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COVID-19: Could remote working become the new normal?

These are challenging and uncertain times for Australian and the world, as COVID-19 is disrupting the normal routines of businesses, schools, and people’s lives. There is no doubt that this pandemic will continue to affect our lives for the coming months.

In the past few weeks we’ve seen businesses be forced to adapt to the need to have staff working remotely. While this is a big challenge for some, it also presents a unique opportunity for others to modernise their workplaces.

Remote work has been on the increase

Even before the recent outbreak, remote working has been on the rise. A global workforce study by Gallup found that 43% of all employees work remotely at least some of the time. And remote working is up across most industries, with finance, insurance and real estate having experienced the biggest increase in remote working, followed by construction, transportation and retail industries. In fact, remote working has grown by 173% since 2005.

This is also reflected in employee's desire to have remote work offered by their employers. The latest study by Buffer found that the vast majority (98%) of employees would like to have the option to work remotely.

Why remote working is great for employees

Interestingly, once an employee experiences remote work they often want to continue working remotely and 97% would recommend remote work to others. And this is because employees experience many benefits from this type of working arrangement.

When asked what the biggest benefit is, the top 5 are:

1. Ability to have a flexible schedule

2. Flexibility to work from anywhere

3. Not having to commute

4. Ability to spend time with family

5. Ability to work from home

80% of remote workers from home, with other locations including coworking spaces, coffee shops, and libraries.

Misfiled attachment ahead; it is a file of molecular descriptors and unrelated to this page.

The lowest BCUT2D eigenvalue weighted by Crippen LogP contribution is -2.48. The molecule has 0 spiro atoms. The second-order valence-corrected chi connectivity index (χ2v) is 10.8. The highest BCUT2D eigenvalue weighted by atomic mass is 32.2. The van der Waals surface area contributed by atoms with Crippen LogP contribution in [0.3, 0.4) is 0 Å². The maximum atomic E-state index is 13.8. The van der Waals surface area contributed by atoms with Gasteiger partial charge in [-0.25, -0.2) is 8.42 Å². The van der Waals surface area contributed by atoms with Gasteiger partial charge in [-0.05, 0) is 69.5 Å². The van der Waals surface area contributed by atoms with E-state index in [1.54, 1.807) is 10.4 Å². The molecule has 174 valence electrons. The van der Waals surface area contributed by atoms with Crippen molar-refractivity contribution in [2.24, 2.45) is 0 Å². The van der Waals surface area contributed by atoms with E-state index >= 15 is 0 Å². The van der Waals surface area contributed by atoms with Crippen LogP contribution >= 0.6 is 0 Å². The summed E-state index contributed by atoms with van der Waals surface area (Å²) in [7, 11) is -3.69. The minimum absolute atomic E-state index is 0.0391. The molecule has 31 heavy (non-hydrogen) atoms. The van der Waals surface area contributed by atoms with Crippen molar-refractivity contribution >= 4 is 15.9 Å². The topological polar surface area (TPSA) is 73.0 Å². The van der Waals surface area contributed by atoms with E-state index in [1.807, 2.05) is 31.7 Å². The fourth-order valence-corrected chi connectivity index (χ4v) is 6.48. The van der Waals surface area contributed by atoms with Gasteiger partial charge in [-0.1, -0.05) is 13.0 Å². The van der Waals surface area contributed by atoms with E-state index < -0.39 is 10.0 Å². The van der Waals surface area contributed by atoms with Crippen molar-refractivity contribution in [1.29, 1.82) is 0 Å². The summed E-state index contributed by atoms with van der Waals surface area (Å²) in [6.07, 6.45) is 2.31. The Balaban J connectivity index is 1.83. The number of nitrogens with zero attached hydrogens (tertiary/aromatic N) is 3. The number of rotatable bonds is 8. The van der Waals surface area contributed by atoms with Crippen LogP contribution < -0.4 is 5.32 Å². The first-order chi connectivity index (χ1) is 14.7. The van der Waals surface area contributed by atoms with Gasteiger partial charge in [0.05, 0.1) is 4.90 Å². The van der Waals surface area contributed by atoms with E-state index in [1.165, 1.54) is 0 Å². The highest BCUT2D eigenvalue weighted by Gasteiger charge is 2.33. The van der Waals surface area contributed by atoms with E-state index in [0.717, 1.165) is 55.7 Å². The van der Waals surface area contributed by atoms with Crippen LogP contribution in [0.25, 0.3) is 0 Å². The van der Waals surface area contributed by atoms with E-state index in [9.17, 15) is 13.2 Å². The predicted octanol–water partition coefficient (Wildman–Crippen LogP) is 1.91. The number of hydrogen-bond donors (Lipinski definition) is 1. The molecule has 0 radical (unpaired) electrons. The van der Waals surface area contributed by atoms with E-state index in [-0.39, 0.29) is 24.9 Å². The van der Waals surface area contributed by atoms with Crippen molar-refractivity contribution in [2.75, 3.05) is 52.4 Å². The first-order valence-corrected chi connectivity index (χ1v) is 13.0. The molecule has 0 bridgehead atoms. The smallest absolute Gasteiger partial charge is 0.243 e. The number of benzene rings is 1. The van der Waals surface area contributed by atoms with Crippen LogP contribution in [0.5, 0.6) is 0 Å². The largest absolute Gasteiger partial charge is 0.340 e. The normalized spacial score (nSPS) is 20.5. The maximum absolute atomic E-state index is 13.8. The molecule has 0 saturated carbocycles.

Saves money

A study by Global Workplace Analytics found that remote workers save between $2,000 - $7,000 a year because they do not incur expenses such as:

  • Commuting, including saving on fuel and car maintenance.

  • Clothing, because remote workers can choose what they wear and have less social pressure to wear (and buy) formal attie

  • Food, saved from group lunches and vending machine snacks

  • Child care, as these costs can be reduced with a flexible schedule

Less stress

Remote workers save the time and stress of commuting, and 86% of respondents in a remote work report by Owl Labs said that they have less stress and improved health. Fewer cars on the roads could also help with traffic congestion, which is a major issue in many capital cities. Some, like Mumbai, are event using playful design to curb this.

Why remote working is great for employers

Employees are not the only ones benefiting from remote working arrangements. Employers too are finding benefits.

Bigger talent pool

Employers that insist on a set location and time often find their recruitment pool reduced. Along with global workforce trends of the gig economy, employers that offer remote working arrangements have a much broader group of professionals to choose from, increasing their likelihood of finding the best person for the job.

Higher employee retention rate

Remote workers are 13% more likely to stay in their current job for the next 5 years than their office working peers. And 55% of remote workers said they would look for another job if their current employer stopped offering remote working arrangements.

Cost savings

Employers also see benefits to their bottom line, because they save on office rent, furniture, utilities, and supplies. In fact, one study estimates that companies can save $10,000 a year for every remote worker.

Why remote working is great for the environment

As the COVID-19 shutdowns have already shown, remote working and reduced travel is already having a positive impact on carbon emissions.

For example, China has seen a drop in carbon emissions as fuel consumption has gone down. While history shows that carbon emissions drop during economic downturns only temporarily, the interesting thing about COVID-19’s effect on emissions is that it demonstrates the immediate positive effects we humans can have on emissions due to voluntary behaviour.

What does this mean for the next few months of COVID-19?

While nothing is certain at the moment as countries, governments and companies are figuring out how to manage their response to the coronavirus, it is likely that we will all continue to be impacted for the coming weeks and months.

So organisations need to be prepared for a changed work setting in the next 3 – 6 months at least. This could see the rise of a hybrid in-office and remote companies that can optimise the benefits of both in-person and remote employees.

The next question for leaders and managers is how to effectively manage their teams in this new fully or semi-remote workforce?

We will share research and insights on how on this in our upcoming blog.


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